Catholic Bishops publish “Building Peace, Shaping the Future”
Catholic Bishops publish Building Peace, Shaping the Future
‘Catholic schools can play a key role in the promotion of peace and reconciliation in our society’, it was affirmed today by the Archbishop’s Working Party on Education.
Representatives from the education, voluntary and community sectors, and political parties were gathered at St Mary’s University College in Belfast at the launch of ‘Building Peace, Shaping the Future’.
This important document by the Catholic Bishops of Northern Ireland explores and evaluates the role and contribution which Catholic education can make towards the process of peace and reconciliation in Northern Ireland, and suggests how the distinctive contribution of Catholic education might be improved.
‘Building Peace, Shaping the Future’ has been produced in light of the significant changes and restructuring of Northern Ireland’s society over the past few years, and follows the launch of ‘Proclaiming the Mission’ in March of this year, a document which outlined the philosophy and values of Catholic education.
The two documents have been produced as a result of many months of consultation and debate amongst people of different backgrounds, views and opinions. Together they are intended to form the basis for continued debate and development of strategy on the best ways in which to achieve peace and reconciliation for the citizens of Northern Ireland.
Speaking on behalf of the Northern Bishops at the launch of Building Peace, Shaping the Future, Most Rev Sean Brady, Archbishop of Armagh said, “Our society in Northern Ireland has been characterised by profound conflict, and those charged with the education of our young people have an important role to play in breaking down barriers of ignorance, misunderstanding and suspicion.
“In the midst of the divisions in Northern Ireland, the bishops have constantly reiterated that tolerance is at the heart of all Christian and human education.
“While it is unfair to expect schools to heal all the divisions in our society, they are faced with a challenge to contribute as far as they are able to reconciling and cherishing diverse identities, creating a climate of openness, and encouraging young people to play a full part in a just and equitable society.”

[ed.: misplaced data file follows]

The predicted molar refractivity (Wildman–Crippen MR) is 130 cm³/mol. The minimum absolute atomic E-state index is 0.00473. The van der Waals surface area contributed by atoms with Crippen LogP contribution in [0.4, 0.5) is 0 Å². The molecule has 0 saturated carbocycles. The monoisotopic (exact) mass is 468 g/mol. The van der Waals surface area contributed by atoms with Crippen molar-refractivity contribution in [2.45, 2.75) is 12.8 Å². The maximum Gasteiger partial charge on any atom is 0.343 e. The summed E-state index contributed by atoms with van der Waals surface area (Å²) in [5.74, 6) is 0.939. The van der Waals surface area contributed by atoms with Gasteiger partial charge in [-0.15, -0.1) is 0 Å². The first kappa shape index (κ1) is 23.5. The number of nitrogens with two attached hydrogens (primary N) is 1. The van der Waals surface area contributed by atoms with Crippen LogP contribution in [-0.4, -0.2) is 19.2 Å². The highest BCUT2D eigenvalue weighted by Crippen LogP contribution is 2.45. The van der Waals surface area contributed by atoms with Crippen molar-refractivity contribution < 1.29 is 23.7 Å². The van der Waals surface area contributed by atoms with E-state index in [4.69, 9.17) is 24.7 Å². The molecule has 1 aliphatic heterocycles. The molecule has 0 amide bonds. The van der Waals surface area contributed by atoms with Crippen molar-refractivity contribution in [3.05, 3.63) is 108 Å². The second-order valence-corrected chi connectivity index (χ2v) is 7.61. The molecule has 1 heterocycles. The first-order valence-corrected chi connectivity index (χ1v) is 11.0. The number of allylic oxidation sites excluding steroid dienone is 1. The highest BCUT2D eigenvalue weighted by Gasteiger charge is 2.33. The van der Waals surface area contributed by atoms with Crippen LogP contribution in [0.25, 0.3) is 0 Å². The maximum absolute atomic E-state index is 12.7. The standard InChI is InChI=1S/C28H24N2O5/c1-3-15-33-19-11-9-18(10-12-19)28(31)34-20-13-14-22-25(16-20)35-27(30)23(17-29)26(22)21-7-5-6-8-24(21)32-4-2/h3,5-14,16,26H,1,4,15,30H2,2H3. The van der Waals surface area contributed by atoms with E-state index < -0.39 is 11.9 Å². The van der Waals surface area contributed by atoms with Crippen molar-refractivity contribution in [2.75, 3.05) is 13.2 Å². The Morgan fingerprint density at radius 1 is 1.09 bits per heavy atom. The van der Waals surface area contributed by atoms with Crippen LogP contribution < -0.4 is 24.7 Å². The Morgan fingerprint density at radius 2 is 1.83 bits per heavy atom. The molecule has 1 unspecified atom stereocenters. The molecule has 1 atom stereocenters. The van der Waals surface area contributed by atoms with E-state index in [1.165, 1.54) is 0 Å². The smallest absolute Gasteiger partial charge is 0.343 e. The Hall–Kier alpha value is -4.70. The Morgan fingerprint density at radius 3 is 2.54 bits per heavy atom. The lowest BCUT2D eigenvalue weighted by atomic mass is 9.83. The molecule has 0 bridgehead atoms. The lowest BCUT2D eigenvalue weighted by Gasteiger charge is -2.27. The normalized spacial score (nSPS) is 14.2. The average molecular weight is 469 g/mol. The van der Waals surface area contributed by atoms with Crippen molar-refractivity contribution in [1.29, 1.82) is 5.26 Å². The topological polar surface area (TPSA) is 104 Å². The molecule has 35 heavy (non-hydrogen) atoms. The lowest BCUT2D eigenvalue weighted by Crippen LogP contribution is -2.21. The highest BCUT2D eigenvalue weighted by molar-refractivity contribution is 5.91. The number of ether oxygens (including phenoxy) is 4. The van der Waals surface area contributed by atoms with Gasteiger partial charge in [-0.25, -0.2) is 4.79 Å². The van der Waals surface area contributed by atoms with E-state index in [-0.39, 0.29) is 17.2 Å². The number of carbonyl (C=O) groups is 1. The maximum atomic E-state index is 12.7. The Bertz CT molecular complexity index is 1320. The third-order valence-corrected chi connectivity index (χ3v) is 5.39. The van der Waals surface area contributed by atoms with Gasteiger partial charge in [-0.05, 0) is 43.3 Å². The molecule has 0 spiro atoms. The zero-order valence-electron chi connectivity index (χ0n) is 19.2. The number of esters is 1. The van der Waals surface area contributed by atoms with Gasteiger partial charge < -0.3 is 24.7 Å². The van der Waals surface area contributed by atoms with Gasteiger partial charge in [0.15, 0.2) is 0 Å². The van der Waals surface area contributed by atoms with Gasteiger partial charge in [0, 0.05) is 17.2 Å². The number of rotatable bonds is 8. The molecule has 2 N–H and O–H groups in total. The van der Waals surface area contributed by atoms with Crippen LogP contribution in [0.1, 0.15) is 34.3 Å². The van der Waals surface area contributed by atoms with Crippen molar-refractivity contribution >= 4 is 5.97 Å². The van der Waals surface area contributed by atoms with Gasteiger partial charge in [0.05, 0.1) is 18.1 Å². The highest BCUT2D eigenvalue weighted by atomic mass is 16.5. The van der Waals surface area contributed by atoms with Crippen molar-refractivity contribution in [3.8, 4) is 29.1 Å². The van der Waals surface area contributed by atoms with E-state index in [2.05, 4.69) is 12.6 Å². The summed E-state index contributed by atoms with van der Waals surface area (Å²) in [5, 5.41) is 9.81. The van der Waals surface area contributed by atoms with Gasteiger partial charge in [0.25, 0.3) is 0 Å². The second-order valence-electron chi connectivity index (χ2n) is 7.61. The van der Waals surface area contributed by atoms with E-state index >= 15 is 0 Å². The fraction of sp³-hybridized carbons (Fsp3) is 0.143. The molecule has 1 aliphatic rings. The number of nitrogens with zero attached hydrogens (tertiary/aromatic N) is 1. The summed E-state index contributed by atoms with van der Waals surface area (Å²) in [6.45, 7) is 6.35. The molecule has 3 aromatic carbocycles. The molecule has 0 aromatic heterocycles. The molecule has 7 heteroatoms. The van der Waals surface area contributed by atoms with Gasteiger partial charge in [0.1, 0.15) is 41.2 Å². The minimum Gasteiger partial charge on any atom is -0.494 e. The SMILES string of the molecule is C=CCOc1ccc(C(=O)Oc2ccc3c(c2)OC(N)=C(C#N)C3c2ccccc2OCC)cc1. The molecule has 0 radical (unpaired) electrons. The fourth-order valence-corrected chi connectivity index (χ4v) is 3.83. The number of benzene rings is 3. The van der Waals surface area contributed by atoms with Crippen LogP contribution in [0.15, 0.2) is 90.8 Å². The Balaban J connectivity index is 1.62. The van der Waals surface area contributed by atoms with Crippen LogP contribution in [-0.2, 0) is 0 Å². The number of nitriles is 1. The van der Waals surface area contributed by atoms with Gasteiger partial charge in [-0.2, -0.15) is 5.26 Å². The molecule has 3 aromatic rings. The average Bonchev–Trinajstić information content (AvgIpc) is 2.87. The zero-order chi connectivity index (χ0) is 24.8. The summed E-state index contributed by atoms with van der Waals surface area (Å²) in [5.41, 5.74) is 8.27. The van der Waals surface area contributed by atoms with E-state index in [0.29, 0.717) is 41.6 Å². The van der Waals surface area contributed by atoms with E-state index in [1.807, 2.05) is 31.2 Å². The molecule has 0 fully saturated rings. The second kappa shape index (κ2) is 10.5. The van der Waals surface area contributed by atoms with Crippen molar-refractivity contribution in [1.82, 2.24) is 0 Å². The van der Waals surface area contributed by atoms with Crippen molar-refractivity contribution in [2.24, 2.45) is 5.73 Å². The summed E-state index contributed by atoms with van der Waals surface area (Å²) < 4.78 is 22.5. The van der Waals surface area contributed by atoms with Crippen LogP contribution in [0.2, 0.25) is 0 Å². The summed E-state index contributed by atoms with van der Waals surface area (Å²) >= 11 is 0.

Mrs Kathleen Bradley, Principal of Steelstown Primary School in Derry took part in the extensive consultation process which led to the production of ‘Building Peace, Shaping the Future’, and delivered the School Principal’s address. She told delegates,
“Neither of these documents are in themselves significant, but how they are perceived, understood and responded to is. They must be used to initiate discussion, to generate informed and challenging debate, to present people with the opportunity to consider the possibilities for, and provide guidance on the best ways to achieve peace and reconciliation.
“Schools and teachers in Northern Ireland have been at the forefront of conflict, misunderstanding and intolerance over the years. Today’s world is characterised by diversity, and it is our responsibility, as educators of young people to inspire, lead and educate pupils, through a commitment to shared ideals and by example of how we treat others, to respect those who hold differing views, beliefs and values.
“However, it cannot be the sole responsibility of schools. If schools are to contribute meaningfully, responsibly and successfully, we must all commit to a strategic and coherent plan for the way forward, and recognise and support existing good practice in building peace and reconciliation in our communities.”
Delegates enjoyed a number of musical presentations at the launch, performed by young people from St Michael’s College, Enniskillen, and Sacred Heart Grammar School. Official proceedings were closed with a performance of a song called ‘Look Into the Future’ by the St Gabriel’s and Mount Gilbert Cross Community Choir.
21 November 2001
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